- Santa and his reindeer will be able to see their way
better than ever on Christmas Eve, for a mysterious light is beginning
to brighten the dark polar winter.
- Eskimos and scientists report a strange "lightness
at noon" that is turning the usual all-day darkness of the high Canadian
Arctic into twilight, apparently in defiance of natural laws. Canadian
government officials say it may be the result of an unusual atmospheric
phenomenon caused by global warming.
- Inuit hunters are telling the government's weather station
at Resolute Bay - Canada's second most northerly village, 1,000 miles from
the North Pole - of a new light in the sky.
- And Wayne Davidson, the Canadian government official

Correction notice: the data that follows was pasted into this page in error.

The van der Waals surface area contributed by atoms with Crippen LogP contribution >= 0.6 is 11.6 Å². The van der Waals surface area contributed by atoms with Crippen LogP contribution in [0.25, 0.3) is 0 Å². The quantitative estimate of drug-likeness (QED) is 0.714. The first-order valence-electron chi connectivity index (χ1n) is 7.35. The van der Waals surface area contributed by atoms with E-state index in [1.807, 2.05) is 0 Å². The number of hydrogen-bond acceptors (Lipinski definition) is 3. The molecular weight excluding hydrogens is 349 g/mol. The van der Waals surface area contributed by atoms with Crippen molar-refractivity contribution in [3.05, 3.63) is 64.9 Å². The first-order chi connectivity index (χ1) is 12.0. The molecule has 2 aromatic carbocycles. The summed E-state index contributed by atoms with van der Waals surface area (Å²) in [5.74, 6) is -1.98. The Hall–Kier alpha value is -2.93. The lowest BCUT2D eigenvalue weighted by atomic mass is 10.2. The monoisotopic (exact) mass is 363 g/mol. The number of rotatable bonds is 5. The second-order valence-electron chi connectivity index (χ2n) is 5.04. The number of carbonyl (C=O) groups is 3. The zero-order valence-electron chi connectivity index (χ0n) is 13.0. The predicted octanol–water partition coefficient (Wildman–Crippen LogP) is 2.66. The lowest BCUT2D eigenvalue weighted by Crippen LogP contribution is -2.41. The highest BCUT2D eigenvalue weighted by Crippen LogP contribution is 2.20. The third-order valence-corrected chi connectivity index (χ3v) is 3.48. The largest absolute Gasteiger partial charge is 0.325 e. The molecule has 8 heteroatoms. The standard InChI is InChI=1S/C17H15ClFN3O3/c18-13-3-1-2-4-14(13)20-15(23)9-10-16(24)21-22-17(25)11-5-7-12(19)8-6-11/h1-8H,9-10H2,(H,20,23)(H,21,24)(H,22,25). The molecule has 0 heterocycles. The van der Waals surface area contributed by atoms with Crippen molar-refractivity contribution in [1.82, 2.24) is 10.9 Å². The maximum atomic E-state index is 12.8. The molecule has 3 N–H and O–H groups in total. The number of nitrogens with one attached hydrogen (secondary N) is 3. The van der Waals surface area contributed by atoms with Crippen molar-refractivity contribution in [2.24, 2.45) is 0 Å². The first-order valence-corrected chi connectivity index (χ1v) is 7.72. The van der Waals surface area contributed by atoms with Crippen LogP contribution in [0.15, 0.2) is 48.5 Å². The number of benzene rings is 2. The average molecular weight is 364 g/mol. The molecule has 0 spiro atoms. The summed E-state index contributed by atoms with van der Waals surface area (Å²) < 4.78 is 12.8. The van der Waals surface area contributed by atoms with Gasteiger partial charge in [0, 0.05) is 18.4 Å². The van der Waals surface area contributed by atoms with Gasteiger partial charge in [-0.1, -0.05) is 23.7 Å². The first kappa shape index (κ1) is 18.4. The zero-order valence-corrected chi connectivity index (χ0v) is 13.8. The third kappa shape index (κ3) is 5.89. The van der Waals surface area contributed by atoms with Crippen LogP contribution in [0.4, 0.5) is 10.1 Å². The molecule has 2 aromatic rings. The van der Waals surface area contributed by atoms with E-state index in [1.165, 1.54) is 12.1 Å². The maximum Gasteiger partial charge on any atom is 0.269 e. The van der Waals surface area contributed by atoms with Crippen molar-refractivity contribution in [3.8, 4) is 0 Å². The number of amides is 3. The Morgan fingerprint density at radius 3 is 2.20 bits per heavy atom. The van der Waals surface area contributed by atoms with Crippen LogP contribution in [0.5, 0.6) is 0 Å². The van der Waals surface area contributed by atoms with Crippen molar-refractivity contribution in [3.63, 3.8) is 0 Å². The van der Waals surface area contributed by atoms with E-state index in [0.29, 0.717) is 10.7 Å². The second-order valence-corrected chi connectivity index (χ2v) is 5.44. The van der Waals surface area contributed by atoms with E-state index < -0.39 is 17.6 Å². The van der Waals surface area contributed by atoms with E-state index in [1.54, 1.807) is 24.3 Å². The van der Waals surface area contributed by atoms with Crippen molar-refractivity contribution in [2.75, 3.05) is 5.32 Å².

who runs the station, says he believes it it caused by climate change.
- For the past five years, Mr Davidson says, there has
been a growing light along the horizon in the middle of the day in winter.
"The entire horizon is raised like magic, like the hand of God is
bringing it up," he says.
- But Mr Davidson's investigations, backed by other scientists,
suggest a more prosaic explanation. Warmer air, from global warming, is
overlaying the cold air of the Arctic and the interface between the two
creates a kind of "mirror in the sky" which reflects the sun's
rays from further south.
- So this Christmas Santa may be able to ignore Rudolph's
red-nose and rely on pollution from the world's chimneys to find his way
- © 2004 Independent Digital (UK) Ltd